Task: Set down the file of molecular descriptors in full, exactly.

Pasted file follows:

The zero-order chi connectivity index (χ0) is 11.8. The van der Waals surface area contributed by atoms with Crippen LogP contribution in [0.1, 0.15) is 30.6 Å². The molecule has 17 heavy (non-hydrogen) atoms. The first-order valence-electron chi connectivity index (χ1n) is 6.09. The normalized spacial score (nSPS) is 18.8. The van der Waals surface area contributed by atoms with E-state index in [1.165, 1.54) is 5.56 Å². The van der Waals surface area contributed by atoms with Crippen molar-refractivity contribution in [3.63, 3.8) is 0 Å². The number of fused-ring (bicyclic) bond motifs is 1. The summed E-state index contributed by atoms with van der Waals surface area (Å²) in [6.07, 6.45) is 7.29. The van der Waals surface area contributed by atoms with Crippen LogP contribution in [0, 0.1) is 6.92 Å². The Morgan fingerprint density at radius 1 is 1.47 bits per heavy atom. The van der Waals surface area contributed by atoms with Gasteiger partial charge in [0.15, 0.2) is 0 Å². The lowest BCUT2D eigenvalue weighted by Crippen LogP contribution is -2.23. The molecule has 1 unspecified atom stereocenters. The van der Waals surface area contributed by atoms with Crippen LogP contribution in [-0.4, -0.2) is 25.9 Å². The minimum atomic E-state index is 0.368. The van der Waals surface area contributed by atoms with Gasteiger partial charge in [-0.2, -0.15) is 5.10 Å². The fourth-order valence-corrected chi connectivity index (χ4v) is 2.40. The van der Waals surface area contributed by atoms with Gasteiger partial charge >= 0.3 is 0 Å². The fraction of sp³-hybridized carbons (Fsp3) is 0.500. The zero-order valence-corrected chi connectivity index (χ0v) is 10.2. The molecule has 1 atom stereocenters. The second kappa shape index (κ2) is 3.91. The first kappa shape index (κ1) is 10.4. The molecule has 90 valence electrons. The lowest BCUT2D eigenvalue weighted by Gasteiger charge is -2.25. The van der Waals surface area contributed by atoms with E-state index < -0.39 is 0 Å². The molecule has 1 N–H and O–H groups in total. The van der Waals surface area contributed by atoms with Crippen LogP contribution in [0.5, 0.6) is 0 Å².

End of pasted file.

The zero-order chi connectivity index (χ0) is 11.8. The van der Waals surface area contributed by atoms with Crippen LogP contribution in [0.1, 0.15) is 30.6 Å². The molecule has 17 heavy (non-hydrogen) atoms. The first-order valence-electron chi connectivity index (χ1n) is 6.09. The normalized spacial score (nSPS) is 18.8. The van der Waals surface area contributed by atoms with E-state index in [1.165, 1.54) is 5.56 Å². The van der Waals surface area contributed by atoms with Crippen molar-refractivity contribution in [3.63, 3.8) is 0 Å². The number of fused-ring (bicyclic) bond motifs is 1. The summed E-state index contributed by atoms with van der Waals surface area (Å²) in [6.07, 6.45) is 7.29. The van der Waals surface area contributed by atoms with Crippen LogP contribution in [0, 0.1) is 6.92 Å². The Morgan fingerprint density at radius 1 is 1.47 bits per heavy atom. The van der Waals surface area contributed by atoms with Gasteiger partial charge in [0.15, 0.2) is 0 Å². The lowest BCUT2D eigenvalue weighted by Crippen LogP contribution is -2.23. The molecule has 1 unspecified atom stereocenters. The van der Waals surface area contributed by atoms with Crippen LogP contribution in [-0.4, -0.2) is 25.9 Å². The minimum atomic E-state index is 0.368. The van der Waals surface area contributed by atoms with Gasteiger partial charge in [-0.2, -0.15) is 5.10 Å². The fourth-order valence-corrected chi connectivity index (χ4v) is 2.40. The van der Waals surface area contributed by atoms with Gasteiger partial charge >= 0.3 is 0 Å². The fraction of sp³-hybridized carbons (Fsp3) is 0.500. The zero-order valence-corrected chi connectivity index (χ0v) is 10.2. The molecule has 1 atom stereocenters. The second kappa shape index (κ2) is 3.91. The first kappa shape index (κ1) is 10.4. The molecule has 90 valence electrons. The lowest BCUT2D eigenvalue weighted by Gasteiger charge is -2.25. The van der Waals surface area contributed by atoms with E-state index < -0.39 is 0 Å². The molecule has 1 N–H and O–H groups in total. The van der Waals surface area contributed by atoms with Crippen LogP contribution in [0.5, 0.6) is 0 Å².